Have you thought about ways you can speed up your computer or get extra storage? If so, a solid-state drive may be the solution.
PCs and laptops using SSDs start up faster and run faster than traditional hard drives. They use less energy, they're quieter and they give you more space.
Some laptops come with SSDs already installed, but most computers use traditional hard drives. HDDs are affordable, easy to use and they typically offer more storage than SSDs.
But if you find yourself groaning each morning when your computer is taking forever to start up, an SSD can be a great solution. SSDs store programs, photos, games and just about everything else a hard drive stores.
However, SSDs use memory chips. HDDs use magnetic disks that spin around with information retrieved by a little arm. Each time you start up your HDD, it starts over, which is why it takes so long to get going. SSDs don't do that.
SSDs are good to store programs that take up a lot of space on your computer and slow it down. They're also good for backing up files and photos that you want to keep an extra copy of.
One potential downside to SSDs, though, is that they can have a limited lifetime. That's because of the way they work. Simply, you can't just write over information you already have stored on an SSD, like you can with a hard drive. With an SSD, you have to rewrite everything, which can wear it down over time.
We'll tell you three simple tricks to extend the life of your SSD. Keep reading for a bonus tip to save your most precious photos and documents!
Tip in a Tip: 9 ways to make your old PC faster
When you turn off your computer or laptop, every program and file is saved to your hard drive. That's why, when you start up your computer, everything is still there.
Your programs like Microsoft Windows are there. The photos you saved of your kids are still there.
Unfortunately, the process of saving everything takes time. Worse, it takes a lot of time to retrieve all that information when you turn on your computer. That's one reason it takes so long to get started in the morning. That process is called hibernation.
Fortunately, SSDs don't go through that process. So, you don't need hibernation mode.
Here's how you turn it off with Windows 10: Right-click the start button (window icon in lower-left corner) >> choose Command Prompt (Admin) >> choose Yes >> type powercfg.exe /hibernate off >> Enter.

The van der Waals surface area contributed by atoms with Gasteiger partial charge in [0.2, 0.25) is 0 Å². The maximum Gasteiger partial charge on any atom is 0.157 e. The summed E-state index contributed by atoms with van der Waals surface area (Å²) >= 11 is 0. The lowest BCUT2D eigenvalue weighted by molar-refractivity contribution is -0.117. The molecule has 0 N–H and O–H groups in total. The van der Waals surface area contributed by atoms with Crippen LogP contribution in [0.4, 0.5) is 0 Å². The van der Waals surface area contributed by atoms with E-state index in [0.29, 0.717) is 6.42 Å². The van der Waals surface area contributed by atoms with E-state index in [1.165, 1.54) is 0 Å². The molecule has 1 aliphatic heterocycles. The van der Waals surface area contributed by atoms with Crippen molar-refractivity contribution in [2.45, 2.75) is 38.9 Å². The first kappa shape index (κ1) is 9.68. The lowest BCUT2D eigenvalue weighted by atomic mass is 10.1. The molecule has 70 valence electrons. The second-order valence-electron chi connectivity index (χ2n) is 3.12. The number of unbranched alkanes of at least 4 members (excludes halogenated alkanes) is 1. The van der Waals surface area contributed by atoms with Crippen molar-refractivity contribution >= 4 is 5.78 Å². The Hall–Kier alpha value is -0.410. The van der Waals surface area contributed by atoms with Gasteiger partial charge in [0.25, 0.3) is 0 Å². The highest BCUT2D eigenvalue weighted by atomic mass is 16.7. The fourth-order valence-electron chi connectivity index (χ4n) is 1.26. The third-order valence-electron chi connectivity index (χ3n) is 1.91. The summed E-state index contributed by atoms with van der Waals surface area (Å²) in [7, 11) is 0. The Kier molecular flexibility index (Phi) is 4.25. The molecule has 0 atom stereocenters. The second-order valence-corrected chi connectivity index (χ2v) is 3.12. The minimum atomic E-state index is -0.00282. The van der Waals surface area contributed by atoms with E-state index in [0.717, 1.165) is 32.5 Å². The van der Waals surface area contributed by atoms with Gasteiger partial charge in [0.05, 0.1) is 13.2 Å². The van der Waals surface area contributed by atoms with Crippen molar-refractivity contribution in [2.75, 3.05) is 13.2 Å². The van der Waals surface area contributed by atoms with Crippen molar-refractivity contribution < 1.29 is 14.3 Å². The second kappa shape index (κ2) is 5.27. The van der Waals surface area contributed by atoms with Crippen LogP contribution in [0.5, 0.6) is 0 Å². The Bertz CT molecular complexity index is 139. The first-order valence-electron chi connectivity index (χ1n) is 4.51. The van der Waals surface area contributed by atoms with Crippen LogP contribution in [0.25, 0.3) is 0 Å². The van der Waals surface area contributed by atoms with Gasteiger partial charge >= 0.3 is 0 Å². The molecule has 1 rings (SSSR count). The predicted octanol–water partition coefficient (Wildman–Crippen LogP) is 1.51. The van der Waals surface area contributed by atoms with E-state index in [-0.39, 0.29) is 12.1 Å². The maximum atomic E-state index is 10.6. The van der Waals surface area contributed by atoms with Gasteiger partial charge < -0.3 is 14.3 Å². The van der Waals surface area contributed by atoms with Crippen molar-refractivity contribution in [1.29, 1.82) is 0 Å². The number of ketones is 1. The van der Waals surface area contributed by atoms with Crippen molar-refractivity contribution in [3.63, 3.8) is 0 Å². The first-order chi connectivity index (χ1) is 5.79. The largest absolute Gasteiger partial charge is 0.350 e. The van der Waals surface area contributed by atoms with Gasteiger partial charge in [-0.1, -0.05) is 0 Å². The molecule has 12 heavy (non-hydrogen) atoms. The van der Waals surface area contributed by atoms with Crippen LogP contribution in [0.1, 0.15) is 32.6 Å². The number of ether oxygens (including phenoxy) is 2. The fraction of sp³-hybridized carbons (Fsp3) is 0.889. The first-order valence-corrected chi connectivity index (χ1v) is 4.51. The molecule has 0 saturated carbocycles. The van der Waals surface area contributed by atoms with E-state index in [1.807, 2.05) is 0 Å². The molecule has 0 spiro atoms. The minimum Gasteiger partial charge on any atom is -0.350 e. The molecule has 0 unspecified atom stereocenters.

Turn Off Defrag
Has anyone ever told you to defragment your computer? They said that because of the way hard drives save data.
On that magnetic disk, you save data in different places. So, the arm that retrieves it goes back and forth multiple times. When you defrag, you shift around that data so that similar content is closer to each other.
SSDs do not have that spinning disk, so there is no need to defragment everything you've saved. Make sure your computer isn't automatically defragmenting.
Here's how: Type "defrag" into your taskbar search (where it says Type here to search) >> click on Defragment and Optimize Drives >> if it says On in the lower-left side of the pop-up box, click on Change Settings >> the little box where it says Run on a Schedule should not have a check mark.
Turn Off the Secret Superfetch
If you use Windows, you use Superfetch all the time, even if you don't know it. Microsoft created Superfetch to speed up your computer.
The programs you use most often are partly moved from your hard drive to RAM. That way it's faster for your computer to find them and get going.
However, because SSD is so fast, Superfetch may be redundant. Here's how to turn it off: Type Services into your taskbar menu >> click Services >> scroll down to Superfetch >> if it says Superfetch is running, click on Stop the Service in the upper-left corner.
Bonus: Save 50% right now
Are you getting an SSD so you can free up space on your hard drive? If you're permanently moving important documents and photos, and it would break your heart to lose them, make sure you have a second copy.
SSDs are convenient for that. But it's hardware that will break over time. Make sure your second copy is saved to the cloud.
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